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The Filmmaking Commune as Studio
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When Hollywood started out, it wasn’t controlled by massive corporations. This isn’t to say that the studios weren’t ambitious, but, when it all began, Hollywood was pretty much made up of filmmaking rebels that had fled the East Coast to get away from Edison and his over-zealous patent attorneys. Edison was the Steve Jobs or Bill Gates of his day and age and really believed that filmmaking was something he owned. As such, if you tried to get involved in it without the direct approval of him personally, there was a good chance that you’d incur his corporation’s legal wrath!

With the stifling nature of all of this, the creative movie types decided that a change of scenery would be best. And where better to change scenery than to a part of the country that had continual sunshine all year round, perfect for activating the hard to expose film of the turn of the century? With its sunshine and lack of humidity (which was a direct counter-point to Florida), California was the perfect locale.

As the studios took root in this utopian setting, an interesting world began to develop: the studio commune. For the early film studios, the idea of randomly switching up all of your personnel every time a new movie was made was ludicrous. What they thought was efficient (and, in fact, is efficient) was to have a “stable” or “team” of people that all worked for the studio making films. Not unlike a military base, if you had a studio job, you lived at the studio, had meals provided at the studios, had predictable amounts of work each year, and made a little extra money, as well. Although this system worked well for awhile, it got thrown out when the “star” system became popular.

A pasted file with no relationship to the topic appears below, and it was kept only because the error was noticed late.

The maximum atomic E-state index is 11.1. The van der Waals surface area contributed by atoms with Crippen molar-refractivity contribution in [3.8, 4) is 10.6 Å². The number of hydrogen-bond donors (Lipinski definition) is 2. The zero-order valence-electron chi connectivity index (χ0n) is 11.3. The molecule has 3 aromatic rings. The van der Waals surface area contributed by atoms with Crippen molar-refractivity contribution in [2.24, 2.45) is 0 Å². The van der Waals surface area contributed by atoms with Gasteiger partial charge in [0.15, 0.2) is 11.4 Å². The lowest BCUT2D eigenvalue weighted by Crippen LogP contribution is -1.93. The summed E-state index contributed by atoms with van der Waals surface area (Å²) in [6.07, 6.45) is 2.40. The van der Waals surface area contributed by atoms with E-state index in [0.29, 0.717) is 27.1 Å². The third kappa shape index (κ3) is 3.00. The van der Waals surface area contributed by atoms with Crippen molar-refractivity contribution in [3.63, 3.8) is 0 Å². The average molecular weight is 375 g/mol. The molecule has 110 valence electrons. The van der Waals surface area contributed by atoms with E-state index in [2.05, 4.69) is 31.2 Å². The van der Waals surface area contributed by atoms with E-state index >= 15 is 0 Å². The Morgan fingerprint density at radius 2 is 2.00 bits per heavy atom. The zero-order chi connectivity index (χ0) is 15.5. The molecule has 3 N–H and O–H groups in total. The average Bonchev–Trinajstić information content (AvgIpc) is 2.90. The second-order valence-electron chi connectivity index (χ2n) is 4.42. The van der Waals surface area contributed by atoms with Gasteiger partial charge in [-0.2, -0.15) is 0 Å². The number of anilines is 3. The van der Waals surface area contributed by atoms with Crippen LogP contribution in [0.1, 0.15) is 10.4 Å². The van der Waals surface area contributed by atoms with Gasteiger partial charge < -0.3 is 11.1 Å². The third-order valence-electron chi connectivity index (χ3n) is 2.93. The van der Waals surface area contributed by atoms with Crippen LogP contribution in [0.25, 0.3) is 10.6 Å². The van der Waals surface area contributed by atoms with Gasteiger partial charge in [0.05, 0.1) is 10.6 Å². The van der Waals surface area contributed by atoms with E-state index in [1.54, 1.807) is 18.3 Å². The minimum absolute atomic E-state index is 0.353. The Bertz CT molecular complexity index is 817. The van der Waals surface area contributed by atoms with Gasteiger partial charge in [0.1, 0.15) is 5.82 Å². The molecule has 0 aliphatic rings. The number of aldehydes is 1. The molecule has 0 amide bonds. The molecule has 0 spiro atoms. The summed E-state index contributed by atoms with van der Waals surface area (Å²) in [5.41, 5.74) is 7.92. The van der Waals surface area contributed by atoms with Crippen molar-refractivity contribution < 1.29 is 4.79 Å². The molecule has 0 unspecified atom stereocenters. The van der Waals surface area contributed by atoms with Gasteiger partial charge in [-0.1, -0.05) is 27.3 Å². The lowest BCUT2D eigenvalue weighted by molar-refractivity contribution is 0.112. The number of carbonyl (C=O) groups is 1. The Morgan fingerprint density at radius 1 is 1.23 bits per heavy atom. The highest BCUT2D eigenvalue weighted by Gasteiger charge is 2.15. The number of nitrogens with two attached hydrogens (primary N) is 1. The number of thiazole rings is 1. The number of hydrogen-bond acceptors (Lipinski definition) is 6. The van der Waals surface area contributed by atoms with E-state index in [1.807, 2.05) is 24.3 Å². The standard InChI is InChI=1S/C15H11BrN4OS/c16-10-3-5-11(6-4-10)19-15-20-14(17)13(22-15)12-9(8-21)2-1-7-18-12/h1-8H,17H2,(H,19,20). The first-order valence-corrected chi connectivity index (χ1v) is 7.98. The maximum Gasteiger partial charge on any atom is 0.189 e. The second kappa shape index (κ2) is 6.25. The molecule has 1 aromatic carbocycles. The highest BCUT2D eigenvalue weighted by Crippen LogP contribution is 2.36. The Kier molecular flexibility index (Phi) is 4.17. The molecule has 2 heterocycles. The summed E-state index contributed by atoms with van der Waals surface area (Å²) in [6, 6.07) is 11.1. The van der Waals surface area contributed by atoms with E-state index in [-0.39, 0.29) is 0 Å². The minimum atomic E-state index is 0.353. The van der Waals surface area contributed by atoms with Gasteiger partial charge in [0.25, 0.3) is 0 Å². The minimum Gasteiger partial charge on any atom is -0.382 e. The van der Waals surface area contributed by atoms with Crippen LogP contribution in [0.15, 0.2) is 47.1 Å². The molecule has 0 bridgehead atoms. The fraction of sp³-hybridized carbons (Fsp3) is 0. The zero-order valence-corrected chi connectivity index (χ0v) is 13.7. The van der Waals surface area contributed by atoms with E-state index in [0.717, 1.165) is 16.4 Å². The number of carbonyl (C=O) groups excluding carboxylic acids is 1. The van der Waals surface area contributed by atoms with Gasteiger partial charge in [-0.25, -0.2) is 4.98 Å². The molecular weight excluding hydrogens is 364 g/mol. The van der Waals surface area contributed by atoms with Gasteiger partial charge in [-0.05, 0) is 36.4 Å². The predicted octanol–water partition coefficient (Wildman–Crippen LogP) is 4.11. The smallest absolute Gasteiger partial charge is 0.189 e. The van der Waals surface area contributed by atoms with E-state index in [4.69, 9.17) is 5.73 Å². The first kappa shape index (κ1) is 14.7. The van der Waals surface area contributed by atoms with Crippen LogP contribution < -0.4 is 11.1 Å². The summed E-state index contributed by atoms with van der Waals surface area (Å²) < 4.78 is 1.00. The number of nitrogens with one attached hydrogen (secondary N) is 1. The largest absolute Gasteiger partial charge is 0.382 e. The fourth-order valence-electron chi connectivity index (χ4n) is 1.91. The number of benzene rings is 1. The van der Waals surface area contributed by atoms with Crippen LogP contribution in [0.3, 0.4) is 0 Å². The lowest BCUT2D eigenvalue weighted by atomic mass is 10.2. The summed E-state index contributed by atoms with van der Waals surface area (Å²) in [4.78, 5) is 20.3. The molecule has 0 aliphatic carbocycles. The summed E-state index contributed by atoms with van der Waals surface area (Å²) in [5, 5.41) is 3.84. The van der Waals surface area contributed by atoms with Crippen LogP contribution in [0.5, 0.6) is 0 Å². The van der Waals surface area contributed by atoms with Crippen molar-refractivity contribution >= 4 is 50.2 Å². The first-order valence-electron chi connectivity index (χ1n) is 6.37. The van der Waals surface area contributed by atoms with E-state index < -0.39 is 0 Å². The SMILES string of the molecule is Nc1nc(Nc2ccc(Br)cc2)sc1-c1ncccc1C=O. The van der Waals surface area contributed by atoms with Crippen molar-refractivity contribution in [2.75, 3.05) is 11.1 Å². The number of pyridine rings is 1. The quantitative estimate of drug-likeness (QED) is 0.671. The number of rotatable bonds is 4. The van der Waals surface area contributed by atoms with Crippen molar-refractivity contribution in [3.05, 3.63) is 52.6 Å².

Contrary to popular belief, the star system has not existed for as long as films have. In fact, in early films, it was not uncommon for there to be no mention of the actor or actress in a film, as though the performers were a natural phenomenon that needed no formal recognition. (In a fascinating book called Edison’s Frankenstein by Frederick C. Wiebel, Jr., the author explains that in the first film adaptation of Frankenstein, we’re still not sure who all the main actors were in the film because so few of the actors names were revealed in the credits.) Without the mass adoration of the “stars”, studios primarily made films based on content and genre, contentedly living with their own roster of actors and actresses.